The analysis identifies the need for robust prevalence estimates. It is essential to identify whether studies should be conducted at the health facility or community. Firstly, data collected at community level gives information of the various hospitals as it is would be difficult to include mothers from each and every health facility. Secondly, it has been observed from the studies that mothers were reluctant to answer at the hospital and there is underreporting and discordance between data reported and observed. Thirdly, data on observation has to be collected at the health facility, but presence of the researcher in a hospital might influence the results. However, data obtained at the facilities gives first-hand information of ill-treatment and it is easier to obtain data on ill-treatment based on geographical distribution of health facilities. At community level, cultural practices like delivery at the maternal residence or choice-based selection of health facility for delivery might confound the community data in terms of geographical distribution of ill-treatment and it would be difficult to trace women delivering at a specific health facility at a specific time in the community. Data collected via interviews at health facilities or communities may be influenced by recall bias and social desirability bias. Inclusion of women with complications or those who have undergone medical termination of pregnancies is also essential or there would be underestimation. Consistent methodologies and standardized definitions will help to achieve comparability across settings. Furthermore, to improve RMC, it is essential to understand the perception of the various stakeholders involved and the health system issues to develop measures for improvement. Ill-treatment could also be explored among women at all stages, including the antenatal, natal, and postnatal period to develop an integrated RMC approach.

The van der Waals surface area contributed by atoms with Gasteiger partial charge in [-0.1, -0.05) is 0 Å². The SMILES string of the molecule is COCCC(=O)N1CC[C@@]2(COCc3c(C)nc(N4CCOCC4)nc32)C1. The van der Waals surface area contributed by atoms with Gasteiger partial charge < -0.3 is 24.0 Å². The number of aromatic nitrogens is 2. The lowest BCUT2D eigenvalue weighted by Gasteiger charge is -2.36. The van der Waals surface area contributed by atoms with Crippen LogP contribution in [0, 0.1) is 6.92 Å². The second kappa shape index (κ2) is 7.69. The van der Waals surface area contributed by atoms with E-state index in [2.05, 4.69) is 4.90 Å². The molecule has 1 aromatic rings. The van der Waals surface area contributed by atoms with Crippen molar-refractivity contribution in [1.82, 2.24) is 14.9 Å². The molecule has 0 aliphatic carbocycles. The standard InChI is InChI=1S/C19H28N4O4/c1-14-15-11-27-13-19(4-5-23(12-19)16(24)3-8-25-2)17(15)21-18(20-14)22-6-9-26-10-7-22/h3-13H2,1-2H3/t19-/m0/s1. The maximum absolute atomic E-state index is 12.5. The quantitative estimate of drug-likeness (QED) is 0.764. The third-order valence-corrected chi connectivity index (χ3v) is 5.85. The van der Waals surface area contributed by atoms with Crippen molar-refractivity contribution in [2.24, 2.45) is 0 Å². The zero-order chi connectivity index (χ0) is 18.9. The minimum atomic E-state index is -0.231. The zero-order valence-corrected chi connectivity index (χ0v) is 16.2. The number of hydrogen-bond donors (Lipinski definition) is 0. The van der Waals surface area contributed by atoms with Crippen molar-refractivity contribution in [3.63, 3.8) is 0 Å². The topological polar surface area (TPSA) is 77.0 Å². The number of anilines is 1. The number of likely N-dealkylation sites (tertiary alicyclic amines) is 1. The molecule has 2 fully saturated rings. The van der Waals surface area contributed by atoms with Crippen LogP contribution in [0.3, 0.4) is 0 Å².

The systematic review and meta-analysis identified that the prevalence of disrespectful maternity care is high in the country. The highest reported forms of ill-treatment were non consent, verbal abuse, threats, physical abuse, and discrimination. Sociocultural and environmental factors were identified as determinants of ill-treatment. The analysis also identified the need to achieve comparability across settings by developing tools, consistent methodologies, and standardized definitions. In conclusion, there is a nation-wide need to focus on the quality of care delivered at the health facilities. This can be achieved by development of targeted interventions and implementation of policies and programs that will eliminate disrespect and ensure respectful maternity care at all settings.
Financial support and fellowship
Funding support from the Department of Science and Technology, Government of India for INSPIRE Fellowship to Dr. Humaira Ansari is gratefully acknowledged.
Conflicts of interest
There are no conflicts of interest.
[Figure 1], [Figure 2], [Figure 3]
[Table 1], [Table 2], [Table 3]